Wellness Strategies for Those Continuing to Work from Home

Woman working from home at her kitchen table.

While a percentage of Southeast Michigan’s workforce prepares to transition back into the workplace, many employees don’t anticipate going anywhere soon. If you can operate at full capacity from home, or if you have a pre-existing condition, chances are you will continue to work remotely for the unforeseeable future.  

If you have yet to fully adjust to working from home, now is the time to get comfortable. It’s not too late to set up a structured morning routine or start that exercise program. Below are strategies to maintain positive physical, mental, and emotional health and support your community as you continue working remotely.  

Physical Health 

Whether you are reconnecting with an old passion for running or trying a virtual yoga class for the first time, dedicating 30 minutes of your day toward moving your body will provide positive benefits on your mental and physical health. Benefits include more energy, sharper thinking, reduced anxiety and depression, better sleep, weight management, and reduced risk of disease.  

The foods you fuel your body with will influence the strength of your immune system. Immune-boosting foods include vegetables, sweet potatoes, nuts and seeds, Greek yogurt, and plenty of water, according toKelly Nohl, RDN, a registered dietitian nutritionist at Henry Ford Health SystemIn contrast, foods that weaken the immune system include sugar, caffeine, and alcohol.   

Mental health  

Mental health is suffering during these challenging and uncertain times. Kaiser Family Foundation poll found 45% of adults reported that their mental health has been negatively impacted due to worry and stress over the virus. While daily mindfulness activities can help release built-up anxiety and stress, sometimes professional help is neededTalking with a therapist or joining a support group can play a significant role in maintaining positive mental health while working from home.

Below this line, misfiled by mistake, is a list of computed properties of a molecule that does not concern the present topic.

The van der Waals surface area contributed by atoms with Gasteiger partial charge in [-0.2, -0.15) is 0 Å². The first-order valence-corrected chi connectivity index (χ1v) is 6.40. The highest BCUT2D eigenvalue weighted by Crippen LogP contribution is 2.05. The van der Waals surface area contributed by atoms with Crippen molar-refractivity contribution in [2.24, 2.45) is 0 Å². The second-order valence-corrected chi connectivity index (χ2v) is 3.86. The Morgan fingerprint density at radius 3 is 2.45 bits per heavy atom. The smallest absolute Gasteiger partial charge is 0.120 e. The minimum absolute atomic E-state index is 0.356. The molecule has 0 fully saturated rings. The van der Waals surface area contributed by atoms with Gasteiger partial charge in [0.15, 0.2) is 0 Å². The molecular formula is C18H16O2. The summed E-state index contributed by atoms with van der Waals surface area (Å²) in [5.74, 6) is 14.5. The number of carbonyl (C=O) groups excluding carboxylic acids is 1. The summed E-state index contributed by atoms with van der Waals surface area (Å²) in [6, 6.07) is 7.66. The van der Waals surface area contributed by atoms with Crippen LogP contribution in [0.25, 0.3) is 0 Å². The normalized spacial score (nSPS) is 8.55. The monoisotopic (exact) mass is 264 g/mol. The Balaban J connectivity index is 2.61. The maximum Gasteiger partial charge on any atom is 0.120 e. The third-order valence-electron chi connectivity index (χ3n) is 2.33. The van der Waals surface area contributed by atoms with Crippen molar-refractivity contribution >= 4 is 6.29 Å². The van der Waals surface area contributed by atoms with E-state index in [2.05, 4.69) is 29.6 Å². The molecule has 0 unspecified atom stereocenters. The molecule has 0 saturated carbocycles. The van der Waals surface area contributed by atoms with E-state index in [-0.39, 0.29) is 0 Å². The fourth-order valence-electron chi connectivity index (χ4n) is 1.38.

Emotional Health  

A branch of mental health, emotional health specifically refers to a person’s ability to manage feelings during challenging times and successfully adapt to change, according to the National Institutes of Health. Brightening your outlook on the situation can have positive effects on your emotional health.  Instead of holding on to negative feelings or thoughts associated with the pandemic, try re-framing your mindset to focus on the good things that have occurred since quarantine – are you spending more quality time with family? Have you reconnected with an old hobby, discovered a new topic, started a new exercise program, tried a new recipe, or read interesting books?  

Community Health    

Community support can be a positive contributor to the health and well-being of our neighbors. While the Stay Safe, Stay Home executive order was lifted, it is still advised you wear a mask in public placesThis lowers the chances of spreading the virus throughout your community. If you are participating in the recent reopening of local restaurants, be mindful of keeping your distance from others and follow dine-in guidelines.  

Staying connected is another way to foster community health. Check in with your neighbors. Social isolation leads to feelings of loneliness, which is associated with higher levels of stress, anxiety, depression, and a negative impact on sleep, explainsNicole Valtora, PhD, an epidemiologist at Newcastle University. These effects can lower one’s immunity to fight off infections and potentially cause health issues. 

Employers, you play an important role in helping your employees achieve positive health and well-being. Listen to the concerns of youworkforce anallow them to continue working from home if possible. Here are more resources on creating an employee-centered return-to-work plan